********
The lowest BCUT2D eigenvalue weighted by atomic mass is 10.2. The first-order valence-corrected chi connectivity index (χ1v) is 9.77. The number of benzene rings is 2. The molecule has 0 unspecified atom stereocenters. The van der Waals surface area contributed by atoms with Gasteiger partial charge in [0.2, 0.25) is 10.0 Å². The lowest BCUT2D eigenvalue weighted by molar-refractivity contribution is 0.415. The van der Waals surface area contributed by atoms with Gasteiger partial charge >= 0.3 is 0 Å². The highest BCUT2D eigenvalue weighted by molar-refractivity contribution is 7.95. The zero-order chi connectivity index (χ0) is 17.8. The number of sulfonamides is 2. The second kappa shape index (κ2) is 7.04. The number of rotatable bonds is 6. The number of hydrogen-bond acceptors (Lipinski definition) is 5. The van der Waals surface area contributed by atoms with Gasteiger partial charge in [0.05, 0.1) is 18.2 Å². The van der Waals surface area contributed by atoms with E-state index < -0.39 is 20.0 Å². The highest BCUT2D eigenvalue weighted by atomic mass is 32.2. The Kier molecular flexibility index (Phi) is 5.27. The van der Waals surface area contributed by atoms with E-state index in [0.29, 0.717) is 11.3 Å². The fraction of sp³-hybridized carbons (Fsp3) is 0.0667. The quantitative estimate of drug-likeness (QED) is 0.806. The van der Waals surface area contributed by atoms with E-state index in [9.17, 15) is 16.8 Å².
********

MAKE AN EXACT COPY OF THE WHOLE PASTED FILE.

The lowest BCUT2D eigenvalue weighted by atomic mass is 10.2. The first-order valence-corrected chi connectivity index (χ1v) is 9.77. The number of benzene rings is 2. The molecule has 0 unspecified atom stereocenters. The van der Waals surface area contributed by atoms with Gasteiger partial charge in [0.2, 0.25) is 10.0 Å². The lowest BCUT2D eigenvalue weighted by molar-refractivity contribution is 0.415. The van der Waals surface area contributed by atoms with Gasteiger partial charge >= 0.3 is 0 Å². The highest BCUT2D eigenvalue weighted by molar-refractivity contribution is 7.95. The zero-order chi connectivity index (χ0) is 17.8. The number of sulfonamides is 2. The second kappa shape index (κ2) is 7.04. The number of rotatable bonds is 6. The number of hydrogen-bond acceptors (Lipinski definition) is 5. The van der Waals surface area contributed by atoms with Gasteiger partial charge in [0.05, 0.1) is 18.2 Å². The van der Waals surface area contributed by atoms with E-state index < -0.39 is 20.0 Å². The highest BCUT2D eigenvalue weighted by atomic mass is 32.2. The Kier molecular flexibility index (Phi) is 5.27. The van der Waals surface area contributed by atoms with E-state index in [0.29, 0.717) is 11.3 Å². The fraction of sp³-hybridized carbons (Fsp3) is 0.0667. The quantitative estimate of drug-likeness (QED) is 0.806. The van der Waals surface area contributed by atoms with E-state index in [9.17, 15) is 16.8 Å².